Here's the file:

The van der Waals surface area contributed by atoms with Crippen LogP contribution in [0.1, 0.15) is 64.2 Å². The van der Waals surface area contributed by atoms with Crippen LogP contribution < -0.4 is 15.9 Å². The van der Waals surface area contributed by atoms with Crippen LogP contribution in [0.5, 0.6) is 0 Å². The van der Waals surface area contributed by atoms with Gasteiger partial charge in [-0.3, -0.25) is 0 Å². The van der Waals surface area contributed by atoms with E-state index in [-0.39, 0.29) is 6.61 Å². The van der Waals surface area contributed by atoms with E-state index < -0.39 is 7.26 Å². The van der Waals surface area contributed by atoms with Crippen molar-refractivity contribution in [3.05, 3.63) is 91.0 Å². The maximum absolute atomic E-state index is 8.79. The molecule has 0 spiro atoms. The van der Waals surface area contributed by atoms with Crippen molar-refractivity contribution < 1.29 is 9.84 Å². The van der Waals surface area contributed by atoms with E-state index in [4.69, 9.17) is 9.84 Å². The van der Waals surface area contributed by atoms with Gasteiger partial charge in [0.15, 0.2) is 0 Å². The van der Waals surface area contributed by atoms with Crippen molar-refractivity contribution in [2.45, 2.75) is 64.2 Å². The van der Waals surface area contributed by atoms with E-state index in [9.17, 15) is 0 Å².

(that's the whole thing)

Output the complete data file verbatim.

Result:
The van der Waals surface area contributed by atoms with Crippen LogP contribution in [0.1, 0.15) is 64.2 Å². The van der Waals surface area contributed by atoms with Crippen LogP contribution < -0.4 is 15.9 Å². The van der Waals surface area contributed by atoms with Crippen LogP contribution in [0.5, 0.6) is 0 Å². The van der Waals surface area contributed by atoms with Gasteiger partial charge in [-0.3, -0.25) is 0 Å². The van der Waals surface area contributed by atoms with E-state index in [-0.39, 0.29) is 6.61 Å². The van der Waals surface area contributed by atoms with E-state index < -0.39 is 7.26 Å². The van der Waals surface area contributed by atoms with Crippen molar-refractivity contribution in [3.05, 3.63) is 91.0 Å². The maximum absolute atomic E-state index is 8.79. The molecule has 0 spiro atoms. The van der Waals surface area contributed by atoms with Crippen molar-refractivity contribution < 1.29 is 9.84 Å². The van der Waals surface area contributed by atoms with E-state index in [4.69, 9.17) is 9.84 Å². The van der Waals surface area contributed by atoms with Gasteiger partial charge in [0.15, 0.2) is 0 Å². The van der Waals surface area contributed by atoms with Crippen molar-refractivity contribution in [2.45, 2.75) is 64.2 Å². The van der Waals surface area contributed by atoms with E-state index in [9.17, 15) is 0 Å².